Book review

Queen’s Reads brings focus and feeling to refugee crisis

When two-year-old Alan Kurdi’s death received global attention, the conversation about the Syrian war took on a new tone—and his aunt, Tima Kurdi, was a large part of that shift.Continue...

Considering forgiveness with Canada Reads’ Suzanne

Writing about family is difficult, but forgiving family for past wrongs is even more so—and that’s how Suzanne by Anaïs Barbeau-Lavalette succeeds.

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Queen’s alum Iain Reid’s novel Foe sees the future

In the near future, a young couple, Junior and Hen, receive an offer: a clone in exchange for a husband.

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Latest novel by Queen’s Alum falls short of expectations

Mysterious plane crashes, doppelgängers, and shady business transactions are a perfect recipe for a science-fiction classic, but Timothy Taylor’s latest novel misses the mark.Continue...

Lost in Austen after 200 years

On the 200th anniversary of Austen’s death, there is still no sign of her work fading to the background of the literary world.Continue...

Queen’s Reads is The Break you need

After being scrapped for a few years, Queen’s Reads is back with a page-turner.Continue...

Let’s talk about Queen’s Reads

Queen’s Reads is an annual on-campus reading program which distributes a free book to anyone interested. Queen’s Reads Development Coordinator Carolyn Thompson discussed what the program means for...Continue...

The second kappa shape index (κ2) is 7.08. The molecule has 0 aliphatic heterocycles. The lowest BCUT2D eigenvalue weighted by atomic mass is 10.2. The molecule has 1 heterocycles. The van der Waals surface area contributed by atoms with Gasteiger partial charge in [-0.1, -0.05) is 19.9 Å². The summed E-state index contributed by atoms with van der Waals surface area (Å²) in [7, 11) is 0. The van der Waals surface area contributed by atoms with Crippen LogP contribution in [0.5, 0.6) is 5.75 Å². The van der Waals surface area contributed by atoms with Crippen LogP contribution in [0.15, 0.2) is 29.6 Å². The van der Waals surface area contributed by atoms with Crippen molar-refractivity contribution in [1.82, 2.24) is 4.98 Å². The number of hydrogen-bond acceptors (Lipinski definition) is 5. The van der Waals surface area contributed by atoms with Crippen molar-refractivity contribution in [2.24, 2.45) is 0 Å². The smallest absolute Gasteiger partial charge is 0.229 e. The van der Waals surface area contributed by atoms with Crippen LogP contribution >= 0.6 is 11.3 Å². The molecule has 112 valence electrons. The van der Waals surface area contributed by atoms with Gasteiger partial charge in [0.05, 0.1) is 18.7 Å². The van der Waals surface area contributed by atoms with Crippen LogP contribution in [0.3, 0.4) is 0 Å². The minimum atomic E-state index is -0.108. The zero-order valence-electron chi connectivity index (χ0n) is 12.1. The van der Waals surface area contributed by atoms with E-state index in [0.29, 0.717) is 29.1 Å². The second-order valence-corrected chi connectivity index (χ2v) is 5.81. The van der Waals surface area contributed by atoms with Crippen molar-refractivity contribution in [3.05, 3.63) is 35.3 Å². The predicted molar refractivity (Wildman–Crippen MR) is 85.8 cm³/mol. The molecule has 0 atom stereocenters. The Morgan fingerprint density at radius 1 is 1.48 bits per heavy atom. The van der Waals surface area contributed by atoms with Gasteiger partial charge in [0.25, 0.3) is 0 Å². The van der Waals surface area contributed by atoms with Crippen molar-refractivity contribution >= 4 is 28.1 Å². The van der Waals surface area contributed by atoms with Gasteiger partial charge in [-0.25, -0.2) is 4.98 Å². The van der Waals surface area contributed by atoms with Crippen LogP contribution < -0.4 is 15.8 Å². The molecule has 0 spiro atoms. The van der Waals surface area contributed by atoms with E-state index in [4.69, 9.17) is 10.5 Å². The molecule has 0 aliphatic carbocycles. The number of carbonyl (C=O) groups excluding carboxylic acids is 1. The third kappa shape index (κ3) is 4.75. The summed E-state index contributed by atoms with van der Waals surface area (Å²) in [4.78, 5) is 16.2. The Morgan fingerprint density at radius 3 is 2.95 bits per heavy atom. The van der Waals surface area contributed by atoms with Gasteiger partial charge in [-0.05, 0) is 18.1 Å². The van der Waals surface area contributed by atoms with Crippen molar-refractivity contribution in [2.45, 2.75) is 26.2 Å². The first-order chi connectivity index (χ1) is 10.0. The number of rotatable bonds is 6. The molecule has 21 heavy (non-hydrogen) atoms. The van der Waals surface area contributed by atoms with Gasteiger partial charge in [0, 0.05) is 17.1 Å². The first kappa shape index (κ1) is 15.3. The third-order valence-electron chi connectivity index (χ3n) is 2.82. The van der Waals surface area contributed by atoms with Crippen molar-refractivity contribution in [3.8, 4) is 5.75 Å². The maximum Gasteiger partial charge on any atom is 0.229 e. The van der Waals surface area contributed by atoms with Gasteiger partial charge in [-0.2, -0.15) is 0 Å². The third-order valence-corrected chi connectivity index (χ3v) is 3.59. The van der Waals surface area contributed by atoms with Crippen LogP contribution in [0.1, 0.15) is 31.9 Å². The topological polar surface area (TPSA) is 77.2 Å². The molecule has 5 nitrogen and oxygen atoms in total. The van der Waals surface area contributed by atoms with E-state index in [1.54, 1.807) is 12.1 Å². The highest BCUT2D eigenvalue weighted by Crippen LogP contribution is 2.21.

Wands out over Harry Potter and the Cursed Child

Warning, this article contains spoilers.Continue...

Queen’s student’s debut work parodies dystopian fiction

What do you get when you cross The Hunger Games with a wicked sense of humour? An outrageous novel with immoral characters and a whiplash-inducing plotline. Queen’s student Jake Caldera’s The Elephant on Fire is just that. The novel, which was released in April, follows Hollywood actress Ember Gold on her journey across a developing country where she accidentally starts a revolution.Continue...

Creative writing illuminated from the other side

“Language, which is useful in the province of the intellect is a relatively clumsy vehicle in the expression of emotion and of narrative movement,” Carol Shields wrote in her work Narrative Hunger and the Possibilities of Fiction.Continue...

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